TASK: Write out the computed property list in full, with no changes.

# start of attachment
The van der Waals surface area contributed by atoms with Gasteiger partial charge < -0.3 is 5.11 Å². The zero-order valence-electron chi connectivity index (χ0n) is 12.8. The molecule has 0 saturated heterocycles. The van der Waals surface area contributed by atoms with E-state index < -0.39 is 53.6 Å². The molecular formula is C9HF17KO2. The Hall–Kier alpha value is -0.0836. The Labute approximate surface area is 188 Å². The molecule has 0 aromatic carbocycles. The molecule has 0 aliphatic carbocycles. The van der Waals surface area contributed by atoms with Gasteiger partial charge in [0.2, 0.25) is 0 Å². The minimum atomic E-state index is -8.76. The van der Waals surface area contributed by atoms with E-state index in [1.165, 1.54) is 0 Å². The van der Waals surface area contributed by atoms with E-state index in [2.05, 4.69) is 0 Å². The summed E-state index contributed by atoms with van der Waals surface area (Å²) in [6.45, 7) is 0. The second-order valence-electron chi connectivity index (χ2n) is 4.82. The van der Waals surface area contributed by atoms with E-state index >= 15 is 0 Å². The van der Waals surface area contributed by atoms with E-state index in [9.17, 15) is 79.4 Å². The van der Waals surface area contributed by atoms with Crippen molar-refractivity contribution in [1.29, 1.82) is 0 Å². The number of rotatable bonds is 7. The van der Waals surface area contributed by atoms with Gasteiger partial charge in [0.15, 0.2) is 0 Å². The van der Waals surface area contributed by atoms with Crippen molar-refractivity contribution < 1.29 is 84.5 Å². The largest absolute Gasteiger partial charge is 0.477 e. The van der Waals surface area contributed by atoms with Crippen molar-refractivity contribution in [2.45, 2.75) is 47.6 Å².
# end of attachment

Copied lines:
The van der Waals surface area contributed by atoms with Gasteiger partial charge < -0.3 is 5.11 Å². The zero-order valence-electron chi connectivity index (χ0n) is 12.8. The molecule has 0 saturated heterocycles. The van der Waals surface area contributed by atoms with E-state index < -0.39 is 53.6 Å². The molecular formula is C9HF17KO2. The Hall–Kier alpha value is -0.0836. The Labute approximate surface area is 188 Å². The molecule has 0 aromatic carbocycles. The molecule has 0 aliphatic carbocycles. The van der Waals surface area contributed by atoms with Gasteiger partial charge in [0.2, 0.25) is 0 Å². The minimum atomic E-state index is -8.76. The van der Waals surface area contributed by atoms with E-state index in [1.165, 1.54) is 0 Å². The van der Waals surface area contributed by atoms with E-state index in [2.05, 4.69) is 0 Å². The summed E-state index contributed by atoms with van der Waals surface area (Å²) in [6.45, 7) is 0. The second-order valence-electron chi connectivity index (χ2n) is 4.82. The van der Waals surface area contributed by atoms with E-state index >= 15 is 0 Å². The van der Waals surface area contributed by atoms with E-state index in [9.17, 15) is 79.4 Å². The van der Waals surface area contributed by atoms with Crippen molar-refractivity contribution in [1.29, 1.82) is 0 Å². The number of rotatable bonds is 7. The van der Waals surface area contributed by atoms with Gasteiger partial charge in [0.15, 0.2) is 0 Å². The van der Waals surface area contributed by atoms with Crippen molar-refractivity contribution < 1.29 is 84.5 Å². The largest absolute Gasteiger partial charge is 0.477 e. The van der Waals surface area contributed by atoms with Crippen molar-refractivity contribution in [2.45, 2.75) is 47.6 Å².